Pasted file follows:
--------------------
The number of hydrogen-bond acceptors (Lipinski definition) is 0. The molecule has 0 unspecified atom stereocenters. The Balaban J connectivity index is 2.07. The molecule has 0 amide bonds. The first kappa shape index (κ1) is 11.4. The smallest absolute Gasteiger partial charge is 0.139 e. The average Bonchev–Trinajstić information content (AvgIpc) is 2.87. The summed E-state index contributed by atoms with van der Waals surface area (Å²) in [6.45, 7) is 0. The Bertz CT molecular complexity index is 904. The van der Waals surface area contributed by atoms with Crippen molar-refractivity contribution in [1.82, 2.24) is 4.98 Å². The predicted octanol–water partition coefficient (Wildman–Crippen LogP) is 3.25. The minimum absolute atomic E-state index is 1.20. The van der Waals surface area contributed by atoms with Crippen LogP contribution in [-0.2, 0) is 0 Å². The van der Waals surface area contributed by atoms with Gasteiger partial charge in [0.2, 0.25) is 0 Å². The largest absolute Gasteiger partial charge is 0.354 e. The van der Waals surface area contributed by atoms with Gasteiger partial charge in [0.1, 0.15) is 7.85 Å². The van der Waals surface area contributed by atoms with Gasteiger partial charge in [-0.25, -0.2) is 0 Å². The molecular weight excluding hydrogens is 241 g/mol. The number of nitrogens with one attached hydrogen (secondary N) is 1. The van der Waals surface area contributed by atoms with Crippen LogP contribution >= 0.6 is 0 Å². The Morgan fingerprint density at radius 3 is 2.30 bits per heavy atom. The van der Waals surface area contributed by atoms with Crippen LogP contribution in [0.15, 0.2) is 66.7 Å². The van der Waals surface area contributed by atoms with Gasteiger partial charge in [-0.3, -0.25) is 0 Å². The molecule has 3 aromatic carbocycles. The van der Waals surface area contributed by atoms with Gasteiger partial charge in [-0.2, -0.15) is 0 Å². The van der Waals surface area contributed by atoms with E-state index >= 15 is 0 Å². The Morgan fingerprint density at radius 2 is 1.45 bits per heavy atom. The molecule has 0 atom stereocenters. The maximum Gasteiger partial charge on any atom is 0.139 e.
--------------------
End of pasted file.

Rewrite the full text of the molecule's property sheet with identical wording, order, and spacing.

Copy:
The number of hydrogen-bond acceptors (Lipinski definition) is 0. The molecule has 0 unspecified atom stereocenters. The Balaban J connectivity index is 2.07. The molecule has 0 amide bonds. The first kappa shape index (κ1) is 11.4. The smallest absolute Gasteiger partial charge is 0.139 e. The average Bonchev–Trinajstić information content (AvgIpc) is 2.87. The summed E-state index contributed by atoms with van der Waals surface area (Å²) in [6.45, 7) is 0. The Bertz CT molecular complexity index is 904. The van der Waals surface area contributed by atoms with Crippen molar-refractivity contribution in [1.82, 2.24) is 4.98 Å². The predicted octanol–water partition coefficient (Wildman–Crippen LogP) is 3.25. The minimum absolute atomic E-state index is 1.20. The van der Waals surface area contributed by atoms with Crippen LogP contribution in [-0.2, 0) is 0 Å². The van der Waals surface area contributed by atoms with Gasteiger partial charge in [0.2, 0.25) is 0 Å². The largest absolute Gasteiger partial charge is 0.354 e. The van der Waals surface area contributed by atoms with Gasteiger partial charge in [0.1, 0.15) is 7.85 Å². The van der Waals surface area contributed by atoms with Gasteiger partial charge in [-0.25, -0.2) is 0 Å². The molecular weight excluding hydrogens is 241 g/mol. The number of nitrogens with one attached hydrogen (secondary N) is 1. The van der Waals surface area contributed by atoms with Crippen LogP contribution >= 0.6 is 0 Å². The Morgan fingerprint density at radius 3 is 2.30 bits per heavy atom. The van der Waals surface area contributed by atoms with Crippen LogP contribution in [0.15, 0.2) is 66.7 Å². The van der Waals surface area contributed by atoms with Gasteiger partial charge in [-0.3, -0.25) is 0 Å². The molecule has 3 aromatic carbocycles. The van der Waals surface area contributed by atoms with Gasteiger partial charge in [-0.2, -0.15) is 0 Å². The van der Waals surface area contributed by atoms with E-state index >= 15 is 0 Å². The Morgan fingerprint density at radius 2 is 1.45 bits per heavy atom. The molecule has 0 atom stereocenters. The maximum Gasteiger partial charge on any atom is 0.139 e.